At the same time, the West’s reaction to its 2014 aggression against Ukraine and the gradual return to business as usual, includ­ing via proxy schemes, created mispercep­tions in the Kremlin that the West was not ready to cut economic ties with Russia. The refusal of many European countries to provide military assistance to Ukraine before the invasion has further consolidated these false perceptions. Therefore, the expec­tations were that the military build-up around Ukraine would be enough to scare the West into pressing Ukraine to accept the Russian version of the Minsk agreements. The Russian leadership, and in particular Putin, were confident that the West would rather have Ukraine submit to Russia than risk a full-scale conventional war in Europe. When the West did not yield but continued to signal weakness and disunity – in Russia’s perception – that contributed somehow to the empower­ment of a “war camp” in the Kremlin and a change of strategy (sometime during the December 2021 – January 2022 period), from the threat of war to a real war. This combination of beliefs – that the Ukraine army was weak, the Ukrainian leadership was timid, and the West was irresolute and fragmented – made the war option “cheaper” for the Kremlin compared to the diplomatic talks option.

On the other side, the West undermined its deterrence of Russia. In the Ukrainian case, it did this by sending contradictory signals, taking gradual approaches towards Russia, displaying disagreements over how to respond to Russia, while EU capitals sought economic benefits from Russia while blocking effective policies against it. When the US made decisive statements against Russia’s aggression, it undermined the per­ceived costs of these statements by stressing that Ukraine would be fighting alone, if in­vaded. This led the Russian political leader­ship to make historical analogies with its invasion of Georgia in 2008. It likely en­cour­aged the thinking that a “quick incursion” into Ukraine would raise the stakes for Ukraine and the West and allow Russia to obtain its political objectives, while only having to deal with a temporary increase in economic sanctions, as acknowledged by the deputy chair of Russia’s Security Council, Dmitry Medvedev.

These lessons of failed deterrence against Russia would suggest the need to significantly revamp the strategy of dealing with Kremlin. At the organisational (EU, NATO) and national levels (member states), the West should focus on the rapid attrition of the Russian military’s capabilities and its resolve to continue waging war in Ukraine. For that purpose, it could consider a set of political priorities.

First, it should avoid graduality and instead massively support the Ukrainian military in achieving a quicker destruction of Russia’s war capabilities. There are strong signals that the invasion tempo has stag­nated, and Russia is trying to find addi­tional forces to rejuvenate its stalled offen­sive. There are signs that Russia lacks advanced long-range and precision-striking capabilities. While the Western taboo about more active engagement against Russia in Ukraine will gradually weaken, it is already politically feasible for the EU and NATO to provide time-sensitive intelligence to Ukrain­ian forces in order to conduct effec­tive strikes against invading Russian troops.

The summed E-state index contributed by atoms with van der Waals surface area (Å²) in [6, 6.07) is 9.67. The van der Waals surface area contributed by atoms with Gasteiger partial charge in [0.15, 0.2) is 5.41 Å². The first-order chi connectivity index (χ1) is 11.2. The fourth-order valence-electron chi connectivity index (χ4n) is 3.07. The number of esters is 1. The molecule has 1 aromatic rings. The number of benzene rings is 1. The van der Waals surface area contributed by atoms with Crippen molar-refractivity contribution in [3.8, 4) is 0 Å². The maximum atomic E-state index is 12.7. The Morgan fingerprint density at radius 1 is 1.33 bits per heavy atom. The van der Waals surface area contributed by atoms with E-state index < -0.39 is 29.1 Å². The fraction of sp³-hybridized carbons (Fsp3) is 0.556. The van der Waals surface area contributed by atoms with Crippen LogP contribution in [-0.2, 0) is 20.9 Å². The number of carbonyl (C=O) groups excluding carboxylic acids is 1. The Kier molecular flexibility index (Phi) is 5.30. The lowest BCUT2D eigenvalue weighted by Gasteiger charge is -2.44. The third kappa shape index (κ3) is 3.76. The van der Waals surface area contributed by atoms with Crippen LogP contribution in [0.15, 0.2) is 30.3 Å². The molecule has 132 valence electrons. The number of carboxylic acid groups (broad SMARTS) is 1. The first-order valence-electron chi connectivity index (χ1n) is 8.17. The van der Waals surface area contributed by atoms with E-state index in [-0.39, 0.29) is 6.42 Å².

Second, the West should avoid graduality in sanctioning the Russian economy. The quicker the West is capable of stopping Russia’s economic support for the war in Ukraine, the sooner the invasion will stop. Russia’s military-industrial sector can make more missiles and other munitions and equip­ment without being properly paid by the Russian government only for a limited period, as it requires paying salaries to workers and buying expensive parts and materials to assemble munitions and equip­ment. This is not a sustainable model. Com­bining the effects of the suggested two policies, the West will be able to speed up the attrition of Russia’s resolve to continue the war.

A third component that also affects this resolve is related to the diplomatic engage­ment of Russia. Russia’s diplomatic culture views proposals for negotiations as a mani­festation of weakness when the interlocutor has little leverage. Ideally, the West should unite and encourage individual political leaders to refrain from contacting Putin. These contacts send duplicitous signals, creating the perception that the West is not united and that the Kremlin can explore fissures to reduce support for Ukraine and the pressure on Russia. The current bilat­eral Ukraine-Russian negotiations format is also not perfect, as it suggests hesitance and distancing by the West. A more effective approach would be to create a negotiating team that includes representatives of the US, the UK, the EU, and Ukraine to show unity and support for Kyiv. Furthermore, negotiations should occur only after sig­nificant actions of a military and economic nature have been taken that affect both the military capabilities and the political resolve of Russia. Each failure to prompt Russia’s withdrawal should be followed by another wave of military and economic actions that lead to the attrition of Russia’s resolve. The message should be that the West and Ukraine are not afraid to con­tinue the war, and it should describe the concrete costs that they are ready to inflict in the next wave of military and political actions, should the negotiations fail. Only then will the Kremlin come to the realisation that the war option is too costly to sustain.

Dr Dumitru Minzarari is an Associate in the Eastern Europe and Eurasia Research Division at SWP.

© Stiftung Wissenschaft und Politik, 2022